6. Mr. Vinod Malhotra, learned Counsel appearing for the appellant/husband has strongly urged before this Court that the respondent/wife has been gainfully employed as a teacher. She is well qualified and has a degree of B.A. and B.Ed. She is capable of working and thus she is not entitled for any maintenance from her husband. It is further contended that there is nothing on record to show that the respondent/wife had made any attempt to secure an employment but was not able to secure it. It is also contended that the income tax returns filed by the appellant/husband have been ignored by the Family Court and his income has been assessed at Rs. 12 lakhs instead of Rs. 3 lakhs, which is evident from the income tax returns relied upon the appellant/husband. 

7. Reliance has been placed on the judgment in the case of Rupali Gupta v. Rajat Gupta, reported at III (2016) DMC 830 (DB) (DEL.)=234 (2016) DLT 693 (DB)=2016 SCC OnLine Del 5009. The paragraphs No. 11 and 13 have been relied upon to buttress the arguments so raised by him, which are reproduced as under: 

“11. In context of award of interim maintenance under Section 24 of the Hindu Marriage Act to a well qualified spouse having the earning capacity but desirous of remaining idle has been deprecated in the decision reported as 2000(3) MPLJ 100 Smt. Mamta Jaiswal v. Rajesh Jaiswal observing as under:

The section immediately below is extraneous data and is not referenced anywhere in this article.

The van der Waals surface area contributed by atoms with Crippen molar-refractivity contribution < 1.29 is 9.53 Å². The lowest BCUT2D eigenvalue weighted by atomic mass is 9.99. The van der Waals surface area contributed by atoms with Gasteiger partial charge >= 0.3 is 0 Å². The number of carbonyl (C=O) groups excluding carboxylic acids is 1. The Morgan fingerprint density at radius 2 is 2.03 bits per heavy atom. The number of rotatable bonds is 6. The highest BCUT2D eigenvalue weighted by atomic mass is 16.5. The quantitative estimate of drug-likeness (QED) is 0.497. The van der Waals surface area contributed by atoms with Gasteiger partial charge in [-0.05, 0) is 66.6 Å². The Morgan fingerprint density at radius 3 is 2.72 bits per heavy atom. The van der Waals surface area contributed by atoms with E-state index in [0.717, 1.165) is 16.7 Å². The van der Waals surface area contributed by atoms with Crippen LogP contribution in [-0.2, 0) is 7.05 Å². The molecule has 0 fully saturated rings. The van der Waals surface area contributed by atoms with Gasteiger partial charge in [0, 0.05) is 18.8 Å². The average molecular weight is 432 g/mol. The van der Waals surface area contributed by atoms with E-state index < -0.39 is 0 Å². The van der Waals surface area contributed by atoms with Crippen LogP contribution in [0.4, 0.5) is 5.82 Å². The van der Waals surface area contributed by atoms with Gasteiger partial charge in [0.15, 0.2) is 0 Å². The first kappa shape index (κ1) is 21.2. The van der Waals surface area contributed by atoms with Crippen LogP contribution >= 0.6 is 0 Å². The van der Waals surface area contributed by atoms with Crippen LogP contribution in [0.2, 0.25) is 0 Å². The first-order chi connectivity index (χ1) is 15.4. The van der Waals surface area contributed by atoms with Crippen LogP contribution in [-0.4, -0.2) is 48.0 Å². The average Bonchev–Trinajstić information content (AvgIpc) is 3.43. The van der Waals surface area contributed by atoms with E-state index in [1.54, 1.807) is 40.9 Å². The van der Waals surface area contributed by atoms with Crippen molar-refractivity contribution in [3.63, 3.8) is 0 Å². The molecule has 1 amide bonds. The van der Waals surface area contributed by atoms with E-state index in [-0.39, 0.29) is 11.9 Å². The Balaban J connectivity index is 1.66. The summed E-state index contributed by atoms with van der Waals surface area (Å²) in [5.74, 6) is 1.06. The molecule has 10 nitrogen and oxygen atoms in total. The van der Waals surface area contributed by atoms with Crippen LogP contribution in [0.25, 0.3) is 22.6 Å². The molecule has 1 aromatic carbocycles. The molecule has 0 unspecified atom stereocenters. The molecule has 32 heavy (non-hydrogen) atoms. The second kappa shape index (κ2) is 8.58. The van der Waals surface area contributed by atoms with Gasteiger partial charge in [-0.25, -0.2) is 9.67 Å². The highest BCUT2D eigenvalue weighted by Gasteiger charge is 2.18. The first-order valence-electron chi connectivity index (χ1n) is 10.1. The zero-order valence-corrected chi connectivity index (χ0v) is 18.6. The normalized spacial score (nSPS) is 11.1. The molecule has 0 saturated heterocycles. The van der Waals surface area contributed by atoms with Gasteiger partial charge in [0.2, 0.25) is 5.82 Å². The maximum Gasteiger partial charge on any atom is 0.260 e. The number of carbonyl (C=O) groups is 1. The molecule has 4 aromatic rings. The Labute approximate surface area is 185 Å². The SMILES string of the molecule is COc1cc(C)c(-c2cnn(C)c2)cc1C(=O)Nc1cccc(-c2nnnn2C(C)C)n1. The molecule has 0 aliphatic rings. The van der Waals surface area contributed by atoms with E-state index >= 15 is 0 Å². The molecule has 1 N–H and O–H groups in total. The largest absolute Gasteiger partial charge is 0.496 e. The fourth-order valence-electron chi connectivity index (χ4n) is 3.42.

“6. In view of this, the question arises as to in what way Section 24 of the Act has to be interpreted. Whether a spouse who has capacity of earning but chooses to remain idle, should be permitted to saddle other spouse with his or her expenditure? Whether such spouse should be permitted to get pendente lite alimony at higher rate from other spouse in such condition? According to me, Section 24 has been enacted for the purpose of providing a monetary assistance to such spouse who is incapable of supporting himself or herself. A spouse who is well qualified to get the service immediately with less efforts is not expected to remain idle to squeeze out, to milk out the other spouse by relieving him of his or her own purse by a cut in the nature of pendente lite alimony. The law does not expect the increasing number of such idle person who by remaining in the arena of legal battles, try to squeeze out the adversary by implementing the provisions of law suitable to their purpose. In the present case Mamta Jaiswal is a well qualified woman possessing qualification like M.Sc. M.C. M.Ed. Till 1994 she was serving in Gulamnabi Azad Education College. It impliedly means that she was possessing sufficient experience. How such a lady can remain without service? It really puts a big question which is to be answered by Mamta Jaiswal with sufficient cogent and believable evidence by proving that in spite of sufficient efforts made by her, she was not able to get service and, therefore, she is unable to support herself. A lady who is fighting matrimonial petition filed for divorce, cannot be permitted to sit idle and to put her burden on the husband for demanding pendent lite alimony from him during pendency of such matrimonial petition. Section 24 is not meant for creating an army of such idle persons who would be sitting idle waiting for a ‘dole’ to be awarded by her husband who has got a grievance against her and who has gone to the Court for seeking a relief against her. The case may be vice versa also. If a husband well qualified, sufficient enough to earn, sits idle and puts his burden on the wife and waits for a ‘dole’ to be awarded by remaining entangled in litigation. That is also not permissible. The law does not help indolents as well idles so also does not want an army of self made lazy idles. Everyone has to earn for the purpose of maintenance of himself or herself, atleast, has to make sincere efforts in that direction. If this criteria is not applied, if this attitude is not adopted, there would be tendency growing amongst such litigation to prolong such litigation and to milk out the adversary who happens to be a spouse, once dear but far away after an emerging of litigation. If such army is permitted to remain in existence, there would be no sincere efforts of amicable settlements because the lazy spouse would be very happy to fight and frustrate the efforts of amicable settlement because he would be reaping the money in the nature of pendente lite alimony, and would prefer to be happy in remaining idle and not bothering himself or herself for any activity to support and maintain himself or herself. That cannot he treated to be the aim, goal of Section 24. It is indirectly against healthiness of the society. It has enacted for needy persons who in spite of sincere efforts and sufficient efforts are unable to support and maintain themselves and arc required to fight out the litigation jeopardising their hard earned income by toiling working hours.”